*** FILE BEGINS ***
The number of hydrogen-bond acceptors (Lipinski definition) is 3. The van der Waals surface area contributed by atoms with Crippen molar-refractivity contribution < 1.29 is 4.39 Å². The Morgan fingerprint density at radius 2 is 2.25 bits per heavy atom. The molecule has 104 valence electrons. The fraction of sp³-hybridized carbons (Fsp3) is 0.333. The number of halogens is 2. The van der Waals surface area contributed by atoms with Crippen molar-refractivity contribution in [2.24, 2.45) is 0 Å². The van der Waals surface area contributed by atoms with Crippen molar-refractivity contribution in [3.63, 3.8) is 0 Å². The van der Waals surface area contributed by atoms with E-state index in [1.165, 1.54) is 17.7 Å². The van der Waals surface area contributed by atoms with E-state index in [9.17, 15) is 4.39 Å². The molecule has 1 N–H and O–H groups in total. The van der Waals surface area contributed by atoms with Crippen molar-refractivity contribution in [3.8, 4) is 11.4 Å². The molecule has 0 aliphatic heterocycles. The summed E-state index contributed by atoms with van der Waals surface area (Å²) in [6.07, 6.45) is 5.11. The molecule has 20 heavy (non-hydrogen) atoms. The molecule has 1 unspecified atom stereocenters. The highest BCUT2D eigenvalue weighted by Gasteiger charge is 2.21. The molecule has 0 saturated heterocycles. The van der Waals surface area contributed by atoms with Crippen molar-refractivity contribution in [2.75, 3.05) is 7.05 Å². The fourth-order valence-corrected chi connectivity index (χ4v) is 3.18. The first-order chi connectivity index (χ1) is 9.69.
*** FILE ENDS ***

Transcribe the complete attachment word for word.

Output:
The number of hydrogen-bond acceptors (Lipinski definition) is 3. The van der Waals surface area contributed by atoms with Crippen molar-refractivity contribution < 1.29 is 4.39 Å². The Morgan fingerprint density at radius 2 is 2.25 bits per heavy atom. The molecule has 104 valence electrons. The fraction of sp³-hybridized carbons (Fsp3) is 0.333. The number of halogens is 2. The van der Waals surface area contributed by atoms with Crippen molar-refractivity contribution in [2.24, 2.45) is 0 Å². The van der Waals surface area contributed by atoms with Crippen molar-refractivity contribution in [3.63, 3.8) is 0 Å². The van der Waals surface area contributed by atoms with E-state index in [1.165, 1.54) is 17.7 Å². The van der Waals surface area contributed by atoms with E-state index in [9.17, 15) is 4.39 Å². The molecule has 1 N–H and O–H groups in total. The van der Waals surface area contributed by atoms with Crippen molar-refractivity contribution in [3.8, 4) is 11.4 Å². The molecule has 0 aliphatic heterocycles. The summed E-state index contributed by atoms with van der Waals surface area (Å²) in [6.07, 6.45) is 5.11. The molecule has 20 heavy (non-hydrogen) atoms. The molecule has 1 unspecified atom stereocenters. The highest BCUT2D eigenvalue weighted by Gasteiger charge is 2.21. The molecule has 0 saturated heterocycles. The van der Waals surface area contributed by atoms with Crippen molar-refractivity contribution in [2.75, 3.05) is 7.05 Å². The fourth-order valence-corrected chi connectivity index (χ4v) is 3.18. The first-order chi connectivity index (χ1) is 9.69.